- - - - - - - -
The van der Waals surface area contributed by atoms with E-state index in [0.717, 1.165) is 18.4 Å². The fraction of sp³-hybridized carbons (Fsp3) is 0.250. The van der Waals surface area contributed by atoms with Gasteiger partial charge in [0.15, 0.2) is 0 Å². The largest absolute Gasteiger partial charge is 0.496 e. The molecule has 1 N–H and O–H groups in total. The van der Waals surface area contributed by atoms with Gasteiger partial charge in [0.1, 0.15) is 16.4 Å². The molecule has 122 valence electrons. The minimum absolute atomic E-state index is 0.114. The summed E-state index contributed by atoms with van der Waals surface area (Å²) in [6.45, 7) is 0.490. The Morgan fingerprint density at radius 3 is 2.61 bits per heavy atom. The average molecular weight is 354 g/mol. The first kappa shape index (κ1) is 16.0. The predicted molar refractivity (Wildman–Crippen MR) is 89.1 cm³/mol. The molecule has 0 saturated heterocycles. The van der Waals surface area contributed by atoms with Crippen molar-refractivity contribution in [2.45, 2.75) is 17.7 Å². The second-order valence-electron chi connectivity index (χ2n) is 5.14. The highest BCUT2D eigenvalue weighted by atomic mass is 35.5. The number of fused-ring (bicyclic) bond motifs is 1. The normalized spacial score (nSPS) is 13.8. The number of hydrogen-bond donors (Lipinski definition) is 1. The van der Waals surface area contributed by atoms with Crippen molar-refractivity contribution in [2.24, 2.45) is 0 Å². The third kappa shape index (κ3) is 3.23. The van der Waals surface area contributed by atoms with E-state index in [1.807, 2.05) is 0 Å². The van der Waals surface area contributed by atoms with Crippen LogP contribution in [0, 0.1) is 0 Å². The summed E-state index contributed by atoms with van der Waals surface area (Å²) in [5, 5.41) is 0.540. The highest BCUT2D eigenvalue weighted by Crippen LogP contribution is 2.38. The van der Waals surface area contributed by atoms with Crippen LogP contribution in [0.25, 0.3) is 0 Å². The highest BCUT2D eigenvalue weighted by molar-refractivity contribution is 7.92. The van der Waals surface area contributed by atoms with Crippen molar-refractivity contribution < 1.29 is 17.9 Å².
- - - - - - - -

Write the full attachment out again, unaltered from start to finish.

The van der Waals surface area contributed by atoms with E-state index in [0.717, 1.165) is 18.4 Å². The fraction of sp³-hybridized carbons (Fsp3) is 0.250. The van der Waals surface area contributed by atoms with Gasteiger partial charge in [0.15, 0.2) is 0 Å². The largest absolute Gasteiger partial charge is 0.496 e. The molecule has 1 N–H and O–H groups in total. The van der Waals surface area contributed by atoms with Gasteiger partial charge in [0.1, 0.15) is 16.4 Å². The molecule has 122 valence electrons. The minimum absolute atomic E-state index is 0.114. The summed E-state index contributed by atoms with van der Waals surface area (Å²) in [6.45, 7) is 0.490. The Morgan fingerprint density at radius 3 is 2.61 bits per heavy atom. The average molecular weight is 354 g/mol. The first kappa shape index (κ1) is 16.0. The predicted molar refractivity (Wildman–Crippen MR) is 89.1 cm³/mol. The molecule has 0 saturated heterocycles. The van der Waals surface area contributed by atoms with Crippen molar-refractivity contribution in [2.45, 2.75) is 17.7 Å². The second-order valence-electron chi connectivity index (χ2n) is 5.14. The highest BCUT2D eigenvalue weighted by atomic mass is 35.5. The number of fused-ring (bicyclic) bond motifs is 1. The normalized spacial score (nSPS) is 13.8. The number of hydrogen-bond donors (Lipinski definition) is 1. The van der Waals surface area contributed by atoms with Crippen molar-refractivity contribution in [2.24, 2.45) is 0 Å². The third kappa shape index (κ3) is 3.23. The van der Waals surface area contributed by atoms with E-state index in [1.807, 2.05) is 0 Å². The van der Waals surface area contributed by atoms with Crippen LogP contribution in [0, 0.1) is 0 Å². The summed E-state index contributed by atoms with van der Waals surface area (Å²) in [5, 5.41) is 0.540. The highest BCUT2D eigenvalue weighted by Crippen LogP contribution is 2.38. The van der Waals surface area contributed by atoms with Crippen LogP contribution in [0.25, 0.3) is 0 Å². The highest BCUT2D eigenvalue weighted by molar-refractivity contribution is 7.92. The van der Waals surface area contributed by atoms with Crippen molar-refractivity contribution < 1.29 is 17.9 Å².